Credit: Ryerson Athletics

Tanor Ngom Draft Profile

Breaking down the NBA potential of Tanor Ngom

Soph. 7’2″ 210 Center Ryerson DOB: 1/19/98
11.3 ppg 5.6 rpg 2.3 bpg FG: 63.8% FT: 81.3%

Click here for full stats

Wingspan: 7’6″

NBA Comparison: Mo Bamba/Mitchell Robinson

Strengths: Length, Size, Shot Blocking, Agility

Weaknesses: Raw Offensively, Limited Production/Minutes, Level of Competition, Strength

Ngom entered the college ranks as an unknown recruit to most basketball fans, and that largely remains the case as we get closer to the draft. He is a tall, long and skinny center who runs the floor well, although the speed of the NBA game is on a much different level than college basketball in Canada. Despite only playing 19 minutes per game in his second college season, he showed flashes of what he could with more floor time and higher usage. Ngom has great length with a 7’6″ wingspan which he uses to block shots well, but this ability is not fully shown in the statistics given the low amount of minutes where he averaged 2.3 blocks per game. His end to end speed is strong for a player at his height, and as long as he can improve on his stamina he should be able to fit in with the pace of the professional game. Ryerson faced Duke in a preseason match-up where Ngom played very well scoring 12 points, and adding 6 rebounds to go with 3 blocks in 24 minutes on the floor. His play against a top ranked American college with Zion Williamson, Javin Delaurier, and Marques Bolden on the inside will give some teams the belief that he will be able to compete against other high level talent. Anytime a mobile 7’2″ player that seems to have a high upside comes along, teams are going to take notice and be intrigued which is happening as Ngom works out for franchises. There is also the fact that Ngom has not been playing the game competitively for long at all, with a reported 4 years in team basketball, and that will lead some scouts/teams to determine that he has not scratched the surface of what he can be as a player.Β Β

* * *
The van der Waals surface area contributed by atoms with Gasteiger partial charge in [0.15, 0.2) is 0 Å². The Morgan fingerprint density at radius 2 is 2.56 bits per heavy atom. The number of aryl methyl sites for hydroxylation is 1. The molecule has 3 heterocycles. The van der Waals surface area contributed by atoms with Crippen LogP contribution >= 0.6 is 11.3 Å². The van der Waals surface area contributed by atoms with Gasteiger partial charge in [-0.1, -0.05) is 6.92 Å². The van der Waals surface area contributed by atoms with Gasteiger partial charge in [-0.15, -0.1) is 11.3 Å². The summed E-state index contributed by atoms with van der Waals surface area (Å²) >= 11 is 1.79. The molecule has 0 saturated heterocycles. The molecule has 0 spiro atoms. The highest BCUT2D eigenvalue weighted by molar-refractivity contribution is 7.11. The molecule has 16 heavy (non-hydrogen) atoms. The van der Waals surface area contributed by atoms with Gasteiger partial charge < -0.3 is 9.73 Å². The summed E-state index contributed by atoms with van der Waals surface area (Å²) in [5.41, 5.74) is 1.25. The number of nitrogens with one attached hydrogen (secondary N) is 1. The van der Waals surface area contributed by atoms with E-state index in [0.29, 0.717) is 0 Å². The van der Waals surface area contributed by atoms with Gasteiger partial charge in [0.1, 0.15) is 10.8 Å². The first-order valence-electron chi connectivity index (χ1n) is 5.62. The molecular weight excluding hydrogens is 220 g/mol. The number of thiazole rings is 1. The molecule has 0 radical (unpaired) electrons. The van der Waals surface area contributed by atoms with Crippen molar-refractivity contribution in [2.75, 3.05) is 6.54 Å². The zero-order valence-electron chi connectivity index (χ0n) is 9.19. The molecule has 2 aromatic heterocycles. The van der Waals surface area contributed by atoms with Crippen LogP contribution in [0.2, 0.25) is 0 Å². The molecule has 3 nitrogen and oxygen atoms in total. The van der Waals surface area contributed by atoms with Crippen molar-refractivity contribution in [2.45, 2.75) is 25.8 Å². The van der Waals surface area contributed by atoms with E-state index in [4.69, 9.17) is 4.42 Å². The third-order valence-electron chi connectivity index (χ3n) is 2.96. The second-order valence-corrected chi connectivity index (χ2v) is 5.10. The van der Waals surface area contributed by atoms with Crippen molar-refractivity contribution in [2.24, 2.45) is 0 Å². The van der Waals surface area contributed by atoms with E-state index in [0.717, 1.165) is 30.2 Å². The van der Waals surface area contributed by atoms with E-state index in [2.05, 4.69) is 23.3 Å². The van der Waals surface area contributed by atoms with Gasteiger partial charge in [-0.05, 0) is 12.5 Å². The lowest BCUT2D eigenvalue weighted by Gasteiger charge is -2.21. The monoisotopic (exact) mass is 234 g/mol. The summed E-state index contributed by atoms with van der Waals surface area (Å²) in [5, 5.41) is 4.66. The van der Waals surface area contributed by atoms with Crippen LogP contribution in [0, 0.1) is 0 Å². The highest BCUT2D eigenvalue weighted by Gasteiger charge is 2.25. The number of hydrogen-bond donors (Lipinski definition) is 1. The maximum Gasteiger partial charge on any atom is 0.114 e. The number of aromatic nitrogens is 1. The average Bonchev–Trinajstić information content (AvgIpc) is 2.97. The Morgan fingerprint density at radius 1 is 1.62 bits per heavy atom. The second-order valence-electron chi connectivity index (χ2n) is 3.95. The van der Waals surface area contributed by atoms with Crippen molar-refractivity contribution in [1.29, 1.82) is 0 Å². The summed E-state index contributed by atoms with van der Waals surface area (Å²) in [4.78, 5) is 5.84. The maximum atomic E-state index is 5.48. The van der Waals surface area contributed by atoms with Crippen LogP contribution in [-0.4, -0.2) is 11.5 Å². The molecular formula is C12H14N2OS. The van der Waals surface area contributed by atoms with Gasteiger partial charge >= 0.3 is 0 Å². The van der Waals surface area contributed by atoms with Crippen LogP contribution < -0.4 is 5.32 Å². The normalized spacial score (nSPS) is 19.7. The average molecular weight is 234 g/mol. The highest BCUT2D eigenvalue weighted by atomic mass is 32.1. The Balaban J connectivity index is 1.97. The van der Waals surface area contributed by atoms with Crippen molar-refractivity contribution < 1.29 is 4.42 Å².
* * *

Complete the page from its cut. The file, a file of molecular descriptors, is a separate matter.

His offensive game as a whole is raw from what we have seen him do at the college level, however there is evidence outside of games that he has the ability to do much more offensively. Ngom has been showcasing his ability to step out and hit an open jumper in his pre-draft workouts, and this is a good sign for his overall upside. His shooting stroke and mechanics are solid, he will just need to become a consistent shooter from the outside to full maximize his potential, but he has shown he could be capable of doing so. Being a 81.3% free throw in his sophomore year is impressive when compared to other centers in the professional ranks, and it adds to the intrigue of his potential versatility going forward. There is a concern about his ability to play long stretches of minutes given his limited playing time, but he runs the floor well and should be able to handle an increase in minutes as a pro if a team chooses to play him that frequently. Another concern which is tied to his limited playing time is the fact that he did not put up dominant statistics against the level of competition he faced. Ryerson was not facing bad players, but the level of competition that Ngom would face as a professional is well beyond what he has seen to this point. You can never project how a player will deal with the increase in competition with exact accuracy, but his game against Duke and his pre-draft workouts have gone helped his stock in a big way.

This play shows his ability to finish at the rim:

Here is a few long range shots from his workout with the Raptors:

Ngom is projected to go undrafted by most analysts, with a possibility of being picked up late in the second round if a team likes his potential. His ceiling as a professional is a role player, most likely coming off of the bench, bringing a high level of shot blocking and a versatile offensive skill set. The worst case scenario for Ngom is that he is unable to score effectively enough or does not impact the game on the defensive side of the floor enough to earn minutes in the NBA, leading him to spend his professional career overseas and in the G League.

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